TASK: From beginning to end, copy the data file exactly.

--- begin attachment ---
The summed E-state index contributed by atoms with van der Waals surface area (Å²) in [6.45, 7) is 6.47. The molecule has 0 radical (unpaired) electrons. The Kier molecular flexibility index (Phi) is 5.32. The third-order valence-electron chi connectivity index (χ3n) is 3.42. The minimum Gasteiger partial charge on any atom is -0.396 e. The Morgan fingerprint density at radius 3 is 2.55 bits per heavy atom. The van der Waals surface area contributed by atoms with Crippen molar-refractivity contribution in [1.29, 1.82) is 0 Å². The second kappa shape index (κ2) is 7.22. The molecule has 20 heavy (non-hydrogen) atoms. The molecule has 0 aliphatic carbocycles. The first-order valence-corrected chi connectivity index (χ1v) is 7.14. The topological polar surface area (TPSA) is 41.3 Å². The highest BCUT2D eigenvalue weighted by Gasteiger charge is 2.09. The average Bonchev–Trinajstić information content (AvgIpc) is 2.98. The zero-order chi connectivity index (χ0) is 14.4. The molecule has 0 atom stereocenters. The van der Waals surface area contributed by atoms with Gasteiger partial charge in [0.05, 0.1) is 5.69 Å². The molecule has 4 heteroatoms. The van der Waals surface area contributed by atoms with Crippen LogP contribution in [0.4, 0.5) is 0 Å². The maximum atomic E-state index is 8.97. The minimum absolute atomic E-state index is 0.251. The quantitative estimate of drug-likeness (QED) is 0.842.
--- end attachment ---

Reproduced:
The summed E-state index contributed by atoms with van der Waals surface area (Å²) in [6.45, 7) is 6.47. The molecule has 0 radical (unpaired) electrons. The Kier molecular flexibility index (Phi) is 5.32. The third-order valence-electron chi connectivity index (χ3n) is 3.42. The minimum Gasteiger partial charge on any atom is -0.396 e. The Morgan fingerprint density at radius 3 is 2.55 bits per heavy atom. The van der Waals surface area contributed by atoms with Crippen molar-refractivity contribution in [1.29, 1.82) is 0 Å². The second kappa shape index (κ2) is 7.22. The molecule has 20 heavy (non-hydrogen) atoms. The molecule has 0 aliphatic carbocycles. The first-order valence-corrected chi connectivity index (χ1v) is 7.14. The topological polar surface area (TPSA) is 41.3 Å². The highest BCUT2D eigenvalue weighted by Gasteiger charge is 2.09. The average Bonchev–Trinajstić information content (AvgIpc) is 2.98. The zero-order chi connectivity index (χ0) is 14.4. The molecule has 0 atom stereocenters. The van der Waals surface area contributed by atoms with Gasteiger partial charge in [0.05, 0.1) is 5.69 Å². The molecule has 4 heteroatoms. The van der Waals surface area contributed by atoms with Crippen LogP contribution in [0.4, 0.5) is 0 Å². The maximum atomic E-state index is 8.97. The minimum absolute atomic E-state index is 0.251. The quantitative estimate of drug-likeness (QED) is 0.842.